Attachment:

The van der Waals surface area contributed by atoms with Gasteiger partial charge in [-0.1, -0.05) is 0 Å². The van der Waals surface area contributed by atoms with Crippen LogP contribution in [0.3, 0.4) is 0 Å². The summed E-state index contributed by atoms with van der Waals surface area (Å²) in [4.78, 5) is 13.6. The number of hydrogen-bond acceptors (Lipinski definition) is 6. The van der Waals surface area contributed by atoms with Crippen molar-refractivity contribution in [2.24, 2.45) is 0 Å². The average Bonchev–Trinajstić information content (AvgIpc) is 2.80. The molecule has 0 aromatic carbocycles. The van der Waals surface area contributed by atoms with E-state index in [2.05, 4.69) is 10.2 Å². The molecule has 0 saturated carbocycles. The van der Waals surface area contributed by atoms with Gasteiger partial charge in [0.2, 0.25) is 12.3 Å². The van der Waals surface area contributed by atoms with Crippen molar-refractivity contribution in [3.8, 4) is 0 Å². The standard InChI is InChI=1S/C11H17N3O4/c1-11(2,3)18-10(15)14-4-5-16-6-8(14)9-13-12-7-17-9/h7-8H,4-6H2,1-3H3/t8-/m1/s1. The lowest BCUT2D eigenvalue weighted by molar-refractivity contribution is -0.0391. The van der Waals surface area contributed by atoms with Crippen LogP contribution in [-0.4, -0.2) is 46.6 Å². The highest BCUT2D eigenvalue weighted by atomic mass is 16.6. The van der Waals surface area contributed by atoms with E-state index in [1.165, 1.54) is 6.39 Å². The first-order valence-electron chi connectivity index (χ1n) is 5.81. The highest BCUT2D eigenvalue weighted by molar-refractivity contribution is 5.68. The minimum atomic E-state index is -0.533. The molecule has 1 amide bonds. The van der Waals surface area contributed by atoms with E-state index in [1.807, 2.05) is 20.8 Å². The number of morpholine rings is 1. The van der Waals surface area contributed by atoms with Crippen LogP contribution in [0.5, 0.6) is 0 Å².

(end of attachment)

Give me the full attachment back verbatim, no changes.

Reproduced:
The van der Waals surface area contributed by atoms with Gasteiger partial charge in [-0.1, -0.05) is 0 Å². The van der Waals surface area contributed by atoms with Crippen LogP contribution in [0.3, 0.4) is 0 Å². The summed E-state index contributed by atoms with van der Waals surface area (Å²) in [4.78, 5) is 13.6. The number of hydrogen-bond acceptors (Lipinski definition) is 6. The van der Waals surface area contributed by atoms with Crippen molar-refractivity contribution in [2.24, 2.45) is 0 Å². The average Bonchev–Trinajstić information content (AvgIpc) is 2.80. The molecule has 0 aromatic carbocycles. The van der Waals surface area contributed by atoms with E-state index in [2.05, 4.69) is 10.2 Å². The molecule has 0 saturated carbocycles. The van der Waals surface area contributed by atoms with Gasteiger partial charge in [0.2, 0.25) is 12.3 Å². The van der Waals surface area contributed by atoms with Crippen molar-refractivity contribution in [3.8, 4) is 0 Å². The standard InChI is InChI=1S/C11H17N3O4/c1-11(2,3)18-10(15)14-4-5-16-6-8(14)9-13-12-7-17-9/h7-8H,4-6H2,1-3H3/t8-/m1/s1. The lowest BCUT2D eigenvalue weighted by molar-refractivity contribution is -0.0391. The van der Waals surface area contributed by atoms with Crippen LogP contribution in [-0.4, -0.2) is 46.6 Å². The highest BCUT2D eigenvalue weighted by atomic mass is 16.6. The van der Waals surface area contributed by atoms with E-state index in [1.165, 1.54) is 6.39 Å². The first-order valence-electron chi connectivity index (χ1n) is 5.81. The highest BCUT2D eigenvalue weighted by molar-refractivity contribution is 5.68. The minimum atomic E-state index is -0.533. The molecule has 1 amide bonds. The van der Waals surface area contributed by atoms with E-state index in [1.807, 2.05) is 20.8 Å². The number of morpholine rings is 1. The van der Waals surface area contributed by atoms with Crippen LogP contribution in [0.5, 0.6) is 0 Å².